Stentless Choanal Atresia Repair

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Author: Soham Roy
Specialties: Otolaryngology
Schools: University of Texas - Houston
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Basic Info

Choanal atresia (CA) occurs in roughly 1:5000-7000 live births. It affects females twice as often as males, and occurs bilaterally in roughly 50% of cases. Bilateral choanal atresia (BCA) is typically repaired in the newborn period as soon as the child is medically stable; tracheostomy for BCA alone has been widely abandoned. Unilateral CA repair is often deferred until age 2-3 years. Traditional techniques of endoscopic repair involved placing stents in the nasopharynx traditionally made of cut and shaped endotracheal tubes or silicon tubing stents. Stentless repair offers the advantage of decreased foreign body reaction in the nasopharynx causing granulation and scarring, and involves much less maintenance for families after discharge. In this technique, the procedure is performed endoscopically by opening the atresia bilaterally, drilling out pterygoid bone as needed, and removal of the posterior septum and vomer. Normal mucosa is preserved as much as possible to prevent scarring and restenosis. Postoperatively, babies are empirically treated with reflux medications and a short course of antibiotic and steroid drops in the nose; a second look procedure is recommended 4-6 weeks postop to ensure healing and confirm patency.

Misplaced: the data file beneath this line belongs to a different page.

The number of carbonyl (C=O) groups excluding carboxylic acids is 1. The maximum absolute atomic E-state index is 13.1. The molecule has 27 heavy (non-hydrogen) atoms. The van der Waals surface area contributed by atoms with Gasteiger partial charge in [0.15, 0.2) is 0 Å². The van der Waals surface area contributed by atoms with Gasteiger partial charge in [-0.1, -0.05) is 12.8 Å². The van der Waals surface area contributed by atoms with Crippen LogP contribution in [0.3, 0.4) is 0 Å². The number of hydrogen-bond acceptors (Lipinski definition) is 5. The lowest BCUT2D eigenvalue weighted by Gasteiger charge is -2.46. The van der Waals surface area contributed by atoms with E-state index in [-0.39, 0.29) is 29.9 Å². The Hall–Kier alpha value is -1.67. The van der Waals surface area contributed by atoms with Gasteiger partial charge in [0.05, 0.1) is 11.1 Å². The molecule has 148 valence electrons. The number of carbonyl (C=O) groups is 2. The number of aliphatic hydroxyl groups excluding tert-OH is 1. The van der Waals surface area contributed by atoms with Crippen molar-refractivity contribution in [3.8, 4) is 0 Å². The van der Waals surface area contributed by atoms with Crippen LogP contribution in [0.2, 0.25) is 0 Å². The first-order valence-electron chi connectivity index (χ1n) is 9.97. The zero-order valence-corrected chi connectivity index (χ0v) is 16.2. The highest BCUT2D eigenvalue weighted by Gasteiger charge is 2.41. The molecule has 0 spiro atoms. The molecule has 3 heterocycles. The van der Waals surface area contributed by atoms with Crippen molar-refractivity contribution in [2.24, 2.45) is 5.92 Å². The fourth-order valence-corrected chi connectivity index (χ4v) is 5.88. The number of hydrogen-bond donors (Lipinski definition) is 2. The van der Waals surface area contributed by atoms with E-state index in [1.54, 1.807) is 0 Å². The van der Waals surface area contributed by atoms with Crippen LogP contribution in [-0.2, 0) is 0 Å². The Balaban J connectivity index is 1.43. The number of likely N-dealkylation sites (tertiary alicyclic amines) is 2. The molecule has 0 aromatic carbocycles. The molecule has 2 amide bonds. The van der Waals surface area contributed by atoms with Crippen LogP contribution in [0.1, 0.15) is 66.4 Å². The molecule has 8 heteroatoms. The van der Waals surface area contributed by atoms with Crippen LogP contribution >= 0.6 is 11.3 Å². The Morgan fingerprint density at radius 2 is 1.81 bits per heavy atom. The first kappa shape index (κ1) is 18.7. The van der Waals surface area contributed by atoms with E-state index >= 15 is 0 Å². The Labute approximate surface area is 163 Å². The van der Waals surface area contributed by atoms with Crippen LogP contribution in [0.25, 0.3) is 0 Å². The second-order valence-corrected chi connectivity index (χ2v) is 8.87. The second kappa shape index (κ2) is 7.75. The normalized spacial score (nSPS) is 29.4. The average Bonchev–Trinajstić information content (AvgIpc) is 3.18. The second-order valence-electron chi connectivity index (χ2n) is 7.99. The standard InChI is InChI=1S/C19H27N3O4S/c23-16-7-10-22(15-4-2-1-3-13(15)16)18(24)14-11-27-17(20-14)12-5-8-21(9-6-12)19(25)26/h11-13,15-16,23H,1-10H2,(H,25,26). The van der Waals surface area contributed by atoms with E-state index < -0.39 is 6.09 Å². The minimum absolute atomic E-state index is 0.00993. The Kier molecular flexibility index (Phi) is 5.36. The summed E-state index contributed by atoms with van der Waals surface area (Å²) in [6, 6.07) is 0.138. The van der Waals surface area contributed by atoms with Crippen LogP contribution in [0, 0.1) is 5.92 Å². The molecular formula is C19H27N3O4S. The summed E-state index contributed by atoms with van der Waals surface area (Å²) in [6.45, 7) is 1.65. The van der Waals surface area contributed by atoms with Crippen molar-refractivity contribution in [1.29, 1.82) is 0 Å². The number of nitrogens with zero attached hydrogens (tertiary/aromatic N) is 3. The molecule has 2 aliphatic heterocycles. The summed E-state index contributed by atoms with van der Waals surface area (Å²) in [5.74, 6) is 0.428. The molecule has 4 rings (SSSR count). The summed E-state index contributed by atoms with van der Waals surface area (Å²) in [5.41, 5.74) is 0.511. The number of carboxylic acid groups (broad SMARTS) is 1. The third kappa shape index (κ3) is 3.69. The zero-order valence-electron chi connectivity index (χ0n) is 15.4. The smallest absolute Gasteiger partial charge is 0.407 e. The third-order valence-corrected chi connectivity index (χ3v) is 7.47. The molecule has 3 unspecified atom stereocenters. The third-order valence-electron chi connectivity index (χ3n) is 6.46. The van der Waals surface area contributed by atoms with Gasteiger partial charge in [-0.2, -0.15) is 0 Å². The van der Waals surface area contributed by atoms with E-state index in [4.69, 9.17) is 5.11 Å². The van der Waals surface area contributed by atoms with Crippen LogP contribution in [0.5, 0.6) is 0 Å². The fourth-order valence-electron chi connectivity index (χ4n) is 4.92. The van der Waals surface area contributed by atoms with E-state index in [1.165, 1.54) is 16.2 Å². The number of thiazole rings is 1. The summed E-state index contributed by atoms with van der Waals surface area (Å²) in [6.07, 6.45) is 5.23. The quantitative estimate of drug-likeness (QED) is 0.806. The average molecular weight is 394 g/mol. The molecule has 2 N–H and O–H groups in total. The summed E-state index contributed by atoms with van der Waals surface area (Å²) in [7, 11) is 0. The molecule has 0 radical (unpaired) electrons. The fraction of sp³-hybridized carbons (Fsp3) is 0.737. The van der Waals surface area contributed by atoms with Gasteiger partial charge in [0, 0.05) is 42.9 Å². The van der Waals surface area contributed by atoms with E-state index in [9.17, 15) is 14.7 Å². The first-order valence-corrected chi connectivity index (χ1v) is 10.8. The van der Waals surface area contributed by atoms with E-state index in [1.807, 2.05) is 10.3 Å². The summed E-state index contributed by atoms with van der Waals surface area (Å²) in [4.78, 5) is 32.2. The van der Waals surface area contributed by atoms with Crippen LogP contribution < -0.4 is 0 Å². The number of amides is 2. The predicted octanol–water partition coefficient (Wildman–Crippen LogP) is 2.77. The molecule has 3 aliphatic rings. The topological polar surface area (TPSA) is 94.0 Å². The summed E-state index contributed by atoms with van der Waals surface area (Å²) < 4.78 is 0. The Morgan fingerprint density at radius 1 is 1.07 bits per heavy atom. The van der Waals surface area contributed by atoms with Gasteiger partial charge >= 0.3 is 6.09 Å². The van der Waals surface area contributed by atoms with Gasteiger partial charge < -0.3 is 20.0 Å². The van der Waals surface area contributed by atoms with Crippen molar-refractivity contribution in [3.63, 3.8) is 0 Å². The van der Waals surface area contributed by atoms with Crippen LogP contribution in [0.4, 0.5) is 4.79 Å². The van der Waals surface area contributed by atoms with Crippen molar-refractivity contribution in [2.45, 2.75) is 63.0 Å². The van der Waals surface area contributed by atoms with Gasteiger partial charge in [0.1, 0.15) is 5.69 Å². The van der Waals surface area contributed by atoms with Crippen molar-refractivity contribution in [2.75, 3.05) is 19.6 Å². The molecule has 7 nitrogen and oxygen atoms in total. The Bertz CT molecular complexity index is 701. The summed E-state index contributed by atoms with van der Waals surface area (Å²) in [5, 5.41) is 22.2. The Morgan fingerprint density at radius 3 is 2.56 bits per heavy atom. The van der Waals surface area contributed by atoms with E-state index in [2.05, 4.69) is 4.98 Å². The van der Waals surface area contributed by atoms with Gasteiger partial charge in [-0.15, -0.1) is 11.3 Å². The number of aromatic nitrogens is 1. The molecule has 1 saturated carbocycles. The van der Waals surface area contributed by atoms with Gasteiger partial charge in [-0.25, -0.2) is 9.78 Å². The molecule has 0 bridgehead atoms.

Editor Recruited By: Sanjay Parikh, MD, FACS




Endoscopic bilateral choanal atresia repair, without stents placed


BIlateral CA repair: within first 7-10 days of life as medically indicated


Known skull base defect with encephalocele; airway obstruction from other sites necessitating tracheostomy



ESS setup; Otologic instruments including Skeeter drill easier to use in the neonatal nose

Preoperative Workup

CT scan of fine cuts through base of skull may be beneficial

Anatomy and Landmarks

Remain medial if drilling pterygoid bone is necessary. Preserve normal mucosa wherever possible. Removal of posterior septum and vomer is mandatory. Be aware of low hanging clivus and skull base in craniofacially abnormal children


Decreased granulation and restenosis by avoiding the foreign body reaction of stents


Bleeding, granulation, restenosis

Disclosure of Conflicts

Bleeding, granulation, restenosis



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